5-Hydroxytryptamine Receptor 1B (extracellular) Antibody
Affinity purified rabbit polyclonal antibody
|Calculated MW||R=43 KDa|
|Antigen Region||33-49 aa|
|Other Names||5-hydroxytryptamine receptor 1B, 5-HT-1B, 5-HT1B, S12, Serotonin 1D beta receptor, 5-HT-1D-beta, Serotonin receptor 1B, HTR1B, HTR1DB|
|Target/Specificity||Peptide CSAKDYIYQDSISLPWK, corresponding to amino acid residues 33-49 of human 5-Hydroxytryptamine Receptor 1B (Accession P28222). Extracellular, N-terminus.|
|Storage||Maintain refrigerated at 2-8°C for up to 2 weeks. For long term storage store at -20°C in small aliquots to prevent freeze-thaw cycles.|
|Precautions||5-Hydroxytryptamine Receptor 1B (extracellular) Antibody is for research use only and not for use in diagnostic or therapeutic procedures.|
|Function||G-protein coupled receptor for 5-hydroxytryptamine (serotonin). Also functions as a receptor for ergot alkaloid derivatives, various anxiolytic and antidepressant drugs and other psychoactive substances, such as lysergic acid diethylamide (LSD). Ligand binding causes a conformation change that triggers signaling via guanine nucleotide-binding proteins (G proteins) and modulates the activity of down-stream effectors, such as adenylate cyclase. Signaling inhibits adenylate cyclase activity. Arrestin family members inhibit signaling via G proteins and mediate activation of alternative signaling pathways. Regulates the release of 5-hydroxytryptamine, dopamine and acetylcholine in the brain, and thereby affects neural activity, nociceptive processing, pain perception, mood and behavior. Besides, plays a role in vasoconstriction of cerebral arteries.|
|Cellular Location||Cell membrane; Multi-pass membrane protein|
|Tissue Location||Detected in cerebral artery smooth muscle cells (at protein level). Detected in brain cortex, striatum, amygdala, medulla, hippocampus, caudate nucleus and putamen|
email@example.com, and receive a free "I Love Antibodies" mug.
Provided below are standard protocols that you may find useful for product applications.
Serotonin (5-hydroxytryptamine, 5-HT) plays unequivocally a most important role in the normal physiology amongst higher eukaryotes, as do most neurotransmitters. The physiological roles of serotonin and its receptors range from appetite, regulation of the circadian rthythm, sexual behavior, memory and nociception. Serotonin is also involved in migraine and some psychiatric diseases such as depression anxiety and aggression1. Serotonin and its receptors also have an influence on the cardiovascular, pulmonary, gastrointestinal (GI) and genitourinary systems2. To date, some fifteen serotonin receptors have been cloned and grouped into seven families (5-HT1-5-HT7) based on their signaling mechanisms. The 5-HT1 receptor class comprises 5 different receptors with ranging homology. Apart from 5-HT3, all serotonin receptors belong to the G-Protein Coupled Receptor superfamily and therefore span the membrane seven times3. The 5-Hydroxytryptamine Receptor 1B (5-HT1B) is involved in several physiological behaviors and psychiatric disease, including locomotor activity, drug abuse reinforcement, migraine, anxiety states and aggressive behaviors1. Pharmacological studies suggest that 5-HT1B is expressed by both serotonergic and non-serotonergic neurons. In the nervous system, this receptor is located in the axon terminal of the plasma membrane of unmyelinated axons. It is predominantly localized on pre-synaptic membranes. Signal transduction studies of the receptor indicate that this receptor is coupled negatively to adenylyl cyclase as its activation induces a decrease in adenylyl cyclase activity1. Abgent is pleased to offer a highly specific antibody directed against an extracellular epitope of human 5-Hydroxytryptamine Receptor 1B (5-HT1B). Anti-5-Hydroxytryptamine Receptor 1B (extracellular) antibody (#AG1011) can be used for western blot analysis. It has been designed to recognize 5-Hydroxytryptamine Receptor 1B from human, rat and mouse samples.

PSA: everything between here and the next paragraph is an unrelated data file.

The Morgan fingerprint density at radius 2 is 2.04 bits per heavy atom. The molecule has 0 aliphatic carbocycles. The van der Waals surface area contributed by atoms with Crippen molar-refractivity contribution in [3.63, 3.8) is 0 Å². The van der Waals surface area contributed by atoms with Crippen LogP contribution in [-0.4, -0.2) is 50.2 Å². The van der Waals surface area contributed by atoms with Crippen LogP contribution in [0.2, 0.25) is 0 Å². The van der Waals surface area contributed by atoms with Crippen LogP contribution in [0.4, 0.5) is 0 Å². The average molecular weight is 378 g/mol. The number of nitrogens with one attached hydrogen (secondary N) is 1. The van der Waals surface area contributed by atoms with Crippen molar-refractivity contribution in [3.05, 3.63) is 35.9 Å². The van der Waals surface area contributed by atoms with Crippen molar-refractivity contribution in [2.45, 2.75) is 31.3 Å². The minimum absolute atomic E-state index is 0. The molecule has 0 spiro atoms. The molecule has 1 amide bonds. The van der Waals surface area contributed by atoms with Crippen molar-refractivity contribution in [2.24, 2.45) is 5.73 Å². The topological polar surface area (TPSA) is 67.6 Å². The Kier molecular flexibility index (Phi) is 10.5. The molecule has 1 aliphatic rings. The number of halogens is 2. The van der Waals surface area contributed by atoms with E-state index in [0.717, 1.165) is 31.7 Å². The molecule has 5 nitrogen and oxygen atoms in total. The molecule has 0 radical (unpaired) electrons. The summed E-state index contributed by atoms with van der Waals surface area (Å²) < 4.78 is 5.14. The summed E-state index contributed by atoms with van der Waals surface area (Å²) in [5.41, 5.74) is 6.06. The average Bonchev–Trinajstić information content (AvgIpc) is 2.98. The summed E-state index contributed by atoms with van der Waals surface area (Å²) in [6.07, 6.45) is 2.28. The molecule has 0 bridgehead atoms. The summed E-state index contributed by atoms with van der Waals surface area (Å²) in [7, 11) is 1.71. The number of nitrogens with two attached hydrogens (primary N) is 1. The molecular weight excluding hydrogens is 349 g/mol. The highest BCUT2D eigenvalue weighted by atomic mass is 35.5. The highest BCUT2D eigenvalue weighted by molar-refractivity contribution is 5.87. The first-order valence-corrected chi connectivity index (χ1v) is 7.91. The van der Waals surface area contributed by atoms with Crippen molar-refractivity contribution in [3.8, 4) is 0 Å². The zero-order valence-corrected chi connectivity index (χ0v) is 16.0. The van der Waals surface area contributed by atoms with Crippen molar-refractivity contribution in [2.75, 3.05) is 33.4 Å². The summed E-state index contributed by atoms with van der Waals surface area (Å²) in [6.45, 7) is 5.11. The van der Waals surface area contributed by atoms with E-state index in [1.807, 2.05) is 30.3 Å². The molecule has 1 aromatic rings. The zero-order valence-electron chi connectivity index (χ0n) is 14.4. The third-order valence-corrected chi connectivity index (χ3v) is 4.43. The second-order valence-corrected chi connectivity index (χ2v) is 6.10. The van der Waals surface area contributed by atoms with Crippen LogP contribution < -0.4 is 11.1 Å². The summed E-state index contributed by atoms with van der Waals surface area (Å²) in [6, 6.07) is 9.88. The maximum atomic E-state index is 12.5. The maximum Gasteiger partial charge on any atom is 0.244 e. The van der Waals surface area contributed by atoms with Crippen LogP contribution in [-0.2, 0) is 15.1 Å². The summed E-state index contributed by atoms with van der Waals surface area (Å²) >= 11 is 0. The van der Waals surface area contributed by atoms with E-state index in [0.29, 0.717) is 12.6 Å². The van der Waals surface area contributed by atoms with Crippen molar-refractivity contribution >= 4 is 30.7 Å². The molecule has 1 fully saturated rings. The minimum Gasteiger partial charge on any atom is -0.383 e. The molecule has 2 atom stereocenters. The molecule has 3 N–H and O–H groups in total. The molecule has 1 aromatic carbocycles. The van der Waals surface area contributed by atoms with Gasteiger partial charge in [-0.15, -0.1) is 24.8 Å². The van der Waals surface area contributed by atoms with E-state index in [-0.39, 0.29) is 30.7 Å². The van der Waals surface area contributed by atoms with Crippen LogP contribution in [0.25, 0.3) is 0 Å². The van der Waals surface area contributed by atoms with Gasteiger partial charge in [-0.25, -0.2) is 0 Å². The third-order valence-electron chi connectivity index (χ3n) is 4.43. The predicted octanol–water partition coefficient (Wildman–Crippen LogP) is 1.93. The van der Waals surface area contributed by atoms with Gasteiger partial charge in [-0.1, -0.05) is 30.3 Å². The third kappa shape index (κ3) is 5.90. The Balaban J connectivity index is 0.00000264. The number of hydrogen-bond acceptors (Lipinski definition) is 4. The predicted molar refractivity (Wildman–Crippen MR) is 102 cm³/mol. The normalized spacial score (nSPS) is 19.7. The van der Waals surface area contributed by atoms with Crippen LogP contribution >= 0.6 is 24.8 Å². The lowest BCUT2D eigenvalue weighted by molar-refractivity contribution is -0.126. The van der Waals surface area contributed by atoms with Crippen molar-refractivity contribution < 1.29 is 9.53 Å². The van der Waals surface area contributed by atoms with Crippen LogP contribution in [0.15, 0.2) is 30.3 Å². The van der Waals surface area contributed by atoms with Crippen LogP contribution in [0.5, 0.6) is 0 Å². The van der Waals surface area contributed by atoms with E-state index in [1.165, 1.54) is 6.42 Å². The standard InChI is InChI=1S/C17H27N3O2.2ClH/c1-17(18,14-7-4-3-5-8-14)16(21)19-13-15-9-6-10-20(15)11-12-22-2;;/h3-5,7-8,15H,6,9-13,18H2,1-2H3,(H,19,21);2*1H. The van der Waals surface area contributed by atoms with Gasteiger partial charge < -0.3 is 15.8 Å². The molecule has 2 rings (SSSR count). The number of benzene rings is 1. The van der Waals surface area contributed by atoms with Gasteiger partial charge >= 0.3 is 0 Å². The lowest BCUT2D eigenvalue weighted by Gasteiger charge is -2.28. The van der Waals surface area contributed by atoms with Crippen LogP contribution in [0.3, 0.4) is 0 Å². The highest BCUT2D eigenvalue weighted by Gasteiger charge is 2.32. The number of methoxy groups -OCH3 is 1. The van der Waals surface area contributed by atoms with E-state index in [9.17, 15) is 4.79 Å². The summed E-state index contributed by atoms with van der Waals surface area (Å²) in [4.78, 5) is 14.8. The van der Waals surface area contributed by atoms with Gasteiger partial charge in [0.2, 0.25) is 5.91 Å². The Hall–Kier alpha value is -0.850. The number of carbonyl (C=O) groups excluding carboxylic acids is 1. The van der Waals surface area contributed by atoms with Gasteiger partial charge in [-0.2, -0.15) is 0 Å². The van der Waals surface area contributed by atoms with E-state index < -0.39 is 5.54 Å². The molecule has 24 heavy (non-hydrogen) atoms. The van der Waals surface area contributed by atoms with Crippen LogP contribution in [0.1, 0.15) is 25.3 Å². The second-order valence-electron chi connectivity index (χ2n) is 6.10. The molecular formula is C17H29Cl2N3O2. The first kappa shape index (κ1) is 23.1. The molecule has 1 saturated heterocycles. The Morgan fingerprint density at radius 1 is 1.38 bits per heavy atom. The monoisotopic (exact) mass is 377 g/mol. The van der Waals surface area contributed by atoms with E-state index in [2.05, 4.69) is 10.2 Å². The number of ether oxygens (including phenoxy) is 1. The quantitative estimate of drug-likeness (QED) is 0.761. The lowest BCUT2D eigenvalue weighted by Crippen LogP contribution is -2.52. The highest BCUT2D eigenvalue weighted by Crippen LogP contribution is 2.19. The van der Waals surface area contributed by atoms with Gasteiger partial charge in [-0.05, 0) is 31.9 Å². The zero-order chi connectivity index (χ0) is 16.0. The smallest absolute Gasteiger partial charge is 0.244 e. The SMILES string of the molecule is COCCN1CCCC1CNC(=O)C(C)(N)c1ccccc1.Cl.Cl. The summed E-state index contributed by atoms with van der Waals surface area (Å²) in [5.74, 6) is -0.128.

1. Sari, Y. (2004) Neurosi. Biobehav. Rev. 28, 565.
2. Berger, M. et al. (2009) Annu. Rev. Med. 60, 355.
If you have any additional inquiries please email technical services at firstname.lastname@example.org.